Les Capewell – Cunnamulla, Western QLD

Les Capewell - Cunnamulla, Western QLD 1

“It’s been a beautiful life”

On the evening of 20th August 2013, Lyle and Helen were on the home run from their outback “trip” and stopped for the evening meal at the Club Boutique Hotel Cunnamulla. A distinctive looking gentleman was sitting at the bar, his snowy white beard contrasting dramatically with a black felt hat. He was drinking black coffee and was not backward in coming forward. His name was Les Capewell, a Cunnamulla fella. Early next morning, Les and the Hotel proprietor Peieta Mills were due to set off for Camooweal for the Drover’s Festival and Les was ready.

Les was born in St George, Qld. and at six to eight weeks old was on the road, tucked up in a butter box under the sulky seat as his parents took a mob of sheep from Tarama Downs to St George. When they pulled up, a horse collar was put down in the shade “That was my crib.”

Les’s childhood was spent mainly away from towns; his Dad, a drover/truck driver moved from place to place. Les missed a lot of school…”couldn’t catch up and I couldn’t pronounce me “h’s.” The teacher would make me repeat in front of the class, “Henry Hagan with the hard, hard head.” The kids’d throw off at me, I’d throw punches, then I’d get the cuts. Once I was blamed for knocking a boy down the steps. I didn’t; he fell, but the teacher gave me the cane and then he asked me, “Leslie, why don’t you pull your hand away when you get the cane, like the others?” I said, “You don’t hurt me half as much as my mother.” He pauses, “She flogged me pretty bad.”

The eleven year old informed that teacher, “That’s the last cuts you’re giving me,” collected his slate and pencil and shifted with his parents to Wyandra. “I did lots of work around cattle sale yards earning a few bob here and there and at shearing sheds rouseabouting with an uncle; crutching, sweeping up and responding to “Tarboy!” That was OK until his uncle thought Les should be tarred and feathered. Escaping that humiliation, the lad shifted in with his grandfather. It was a good relationship and at thirteen, Les announced “I’m gonna get a job!” My grandfather laughed…he seldom laughed.” “The young would-be drover insisted. “If I get a mob of sheep or cattle, Grandfather, will you come cooking for me? My grandfather replied, “I most certainly will, my boy.” He always called me “my boy.”

In 1946-47 drovers were scarce. Les headed to Primac and told the manager outright, “I’m looking to get a mob of sheep or cattle to go droving with, Mr Backhouse.” The stunned manager told Les to wait while he spoke with a Mr Bill Webster. Les overheard Mr Backhouse laugh and comment “Look at the size of him,” and shortly after Mr Webster came to speak to the boy. “So you’re George Capewell’s son hey, and I hear you’re looking for a mob of sheep or cattle?” “Yes, Mr Webster I am,” Les replied. With a determination that contradicted his size and the assurance that his grandfather would be involved in the drove, the whip of a lad convinced Mr Webster, who responded, “Be at Mitchell Plains to take delivery of fifteen hundred shorn weaner wethers for Meatavale. Take your time with them and you’ve got yourself a job, my boy”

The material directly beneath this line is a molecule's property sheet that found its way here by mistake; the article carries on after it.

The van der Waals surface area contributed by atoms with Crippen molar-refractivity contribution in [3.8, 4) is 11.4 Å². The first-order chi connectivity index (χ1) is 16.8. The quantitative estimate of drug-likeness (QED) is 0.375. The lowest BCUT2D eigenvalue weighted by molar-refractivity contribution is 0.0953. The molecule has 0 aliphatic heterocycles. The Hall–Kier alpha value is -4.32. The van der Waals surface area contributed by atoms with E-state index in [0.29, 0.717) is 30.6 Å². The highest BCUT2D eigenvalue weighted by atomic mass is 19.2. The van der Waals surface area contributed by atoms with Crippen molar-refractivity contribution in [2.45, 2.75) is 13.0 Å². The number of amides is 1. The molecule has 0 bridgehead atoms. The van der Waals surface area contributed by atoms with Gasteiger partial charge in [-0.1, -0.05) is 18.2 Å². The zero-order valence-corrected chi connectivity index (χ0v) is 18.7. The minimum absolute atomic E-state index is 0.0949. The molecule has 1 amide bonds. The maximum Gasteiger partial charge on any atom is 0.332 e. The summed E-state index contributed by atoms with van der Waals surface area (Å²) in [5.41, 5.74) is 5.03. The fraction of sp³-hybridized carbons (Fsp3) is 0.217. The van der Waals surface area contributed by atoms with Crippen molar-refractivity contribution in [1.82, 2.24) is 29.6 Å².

Les was happy. “Grandfather had a sulky, three horses and two dogs” and a beneficial two year working relationship between the teenager and his grandfather followed. Sadly, the older bushman was then diagnosed with cancer.

Good memories remain, and counting sheep is a necessary skill for any sheep handler. It’s not an easy task when they’re rushing through an open gate. “When my grandfather asked me, “You happy with the count, my boy?” I knew he was testing me out. “What do you mean, happy?” I asked and he said “I’ll learn you how to count sheep one day.” So one day we were playing cards and Grandfather took the Kings, Jacks and Queens out of the pack and began putting the other cards down, face up and counting the numbers on each card over and over quickly.” Les repeats his Grandfather’s words, “That’s how you learn to count sheep. In a mob of six thousand, if they broke, I could spot thirty at a time…run my eyes over them and have it.” He grins in his beard, “but I still can’t spell.”

Spelling didn’t count when Les met Nancy Gambell, a drover’s daughter. With no encouragement from their parents, they decided “it’s now or never” and were married on Saturday, March 28, 1958. Next day they took charge of a mob of sheep from Woodstock Station. Some of the droving team pulled out on them and Les taught Nancy how to drive a wagon, cook damper, “…had to teach her quite a bit really.” They were married forty-nine years and their seven children experienced a droving lifestyle, attended school at Cunnamulla and Bollon and were, Les says proudly “as good workers as any man.” Nancy passed away in 2007 and Les reflects, “All I ever mainly did was drove sheep… Nancy didn’t like cattle.”

Their droving trips covered Western Q’ld and into New South Wales as far as Young, Orange, Hay, Forbes and Deniliquin. “…beautiful droving down there,” Les enthuses, “…big open lanes.” Les had “beautiful sheep dogs who did everything but talk…still got one up home” and he’s satisfied. “It’s been a beautiful life; had its ups and downs.” Bottle collecting, fighting bush fires, rodeo riding, jockeying “…had to ride all the mongrels” and boxing “…learned to box early.” Les chuckles,…“remember Sharman’s boxing tents, five bob a round?”

At the Club Boutique Hotel Cunnamulla there were more stories to tell. Les hadn’t drunk his coffee…probably a good thing. It was past closing time and we realized that, as we arrived home in Stanthorpe, Les would be in Camooweal, meeting up with droving mates from all over the country and more reminiscing would have begun.

Image caption:

1) Les with one of the many trophies he won for flat racing at Bush Gymkanas